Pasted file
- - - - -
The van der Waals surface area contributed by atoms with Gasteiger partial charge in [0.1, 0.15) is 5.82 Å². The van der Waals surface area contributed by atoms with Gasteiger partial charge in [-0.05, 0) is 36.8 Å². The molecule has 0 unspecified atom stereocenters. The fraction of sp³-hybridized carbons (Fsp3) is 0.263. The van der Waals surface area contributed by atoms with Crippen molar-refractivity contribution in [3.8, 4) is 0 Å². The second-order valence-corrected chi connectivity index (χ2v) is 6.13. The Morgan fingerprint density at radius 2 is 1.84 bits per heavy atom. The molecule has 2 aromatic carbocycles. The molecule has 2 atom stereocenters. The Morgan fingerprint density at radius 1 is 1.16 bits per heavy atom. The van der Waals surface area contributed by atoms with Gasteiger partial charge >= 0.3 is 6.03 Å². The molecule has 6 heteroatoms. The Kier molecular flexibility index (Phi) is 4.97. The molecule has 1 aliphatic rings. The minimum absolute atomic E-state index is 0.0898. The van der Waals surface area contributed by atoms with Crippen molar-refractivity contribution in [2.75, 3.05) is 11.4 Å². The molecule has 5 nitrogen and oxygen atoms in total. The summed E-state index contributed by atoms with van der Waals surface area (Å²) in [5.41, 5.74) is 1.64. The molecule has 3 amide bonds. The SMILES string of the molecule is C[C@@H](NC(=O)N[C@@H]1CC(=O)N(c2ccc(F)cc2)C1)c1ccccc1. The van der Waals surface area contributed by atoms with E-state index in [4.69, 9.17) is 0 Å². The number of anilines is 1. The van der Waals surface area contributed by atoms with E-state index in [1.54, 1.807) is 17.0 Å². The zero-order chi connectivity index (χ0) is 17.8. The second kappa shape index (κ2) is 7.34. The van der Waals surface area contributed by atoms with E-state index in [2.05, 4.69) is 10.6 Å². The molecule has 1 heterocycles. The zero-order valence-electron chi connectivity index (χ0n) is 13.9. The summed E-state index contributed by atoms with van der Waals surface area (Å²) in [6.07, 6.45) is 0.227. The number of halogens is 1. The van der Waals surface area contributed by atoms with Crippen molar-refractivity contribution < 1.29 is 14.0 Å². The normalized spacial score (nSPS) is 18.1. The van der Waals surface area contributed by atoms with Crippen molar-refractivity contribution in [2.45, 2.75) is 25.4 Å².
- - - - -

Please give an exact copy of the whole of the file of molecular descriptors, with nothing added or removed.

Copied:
The van der Waals surface area contributed by atoms with Gasteiger partial charge in [0.1, 0.15) is 5.82 Å². The van der Waals surface area contributed by atoms with Gasteiger partial charge in [-0.05, 0) is 36.8 Å². The molecule has 0 unspecified atom stereocenters. The fraction of sp³-hybridized carbons (Fsp3) is 0.263. The van der Waals surface area contributed by atoms with Crippen molar-refractivity contribution in [3.8, 4) is 0 Å². The second-order valence-corrected chi connectivity index (χ2v) is 6.13. The Morgan fingerprint density at radius 2 is 1.84 bits per heavy atom. The molecule has 2 aromatic carbocycles. The molecule has 2 atom stereocenters. The Morgan fingerprint density at radius 1 is 1.16 bits per heavy atom. The van der Waals surface area contributed by atoms with Gasteiger partial charge >= 0.3 is 6.03 Å². The molecule has 6 heteroatoms. The Kier molecular flexibility index (Phi) is 4.97. The molecule has 1 aliphatic rings. The minimum absolute atomic E-state index is 0.0898. The van der Waals surface area contributed by atoms with Crippen molar-refractivity contribution in [2.75, 3.05) is 11.4 Å². The molecule has 5 nitrogen and oxygen atoms in total. The summed E-state index contributed by atoms with van der Waals surface area (Å²) in [5.41, 5.74) is 1.64. The molecule has 3 amide bonds. The SMILES string of the molecule is C[C@@H](NC(=O)N[C@@H]1CC(=O)N(c2ccc(F)cc2)C1)c1ccccc1. The van der Waals surface area contributed by atoms with E-state index in [4.69, 9.17) is 0 Å². The number of anilines is 1. The van der Waals surface area contributed by atoms with E-state index in [1.54, 1.807) is 17.0 Å². The zero-order chi connectivity index (χ0) is 17.8. The second kappa shape index (κ2) is 7.34. The van der Waals surface area contributed by atoms with E-state index in [2.05, 4.69) is 10.6 Å². The molecule has 1 heterocycles. The zero-order valence-electron chi connectivity index (χ0n) is 13.9. The summed E-state index contributed by atoms with van der Waals surface area (Å²) in [6.07, 6.45) is 0.227. The number of halogens is 1. The van der Waals surface area contributed by atoms with Crippen molar-refractivity contribution < 1.29 is 14.0 Å². The normalized spacial score (nSPS) is 18.1. The van der Waals surface area contributed by atoms with Crippen molar-refractivity contribution in [2.45, 2.75) is 25.4 Å².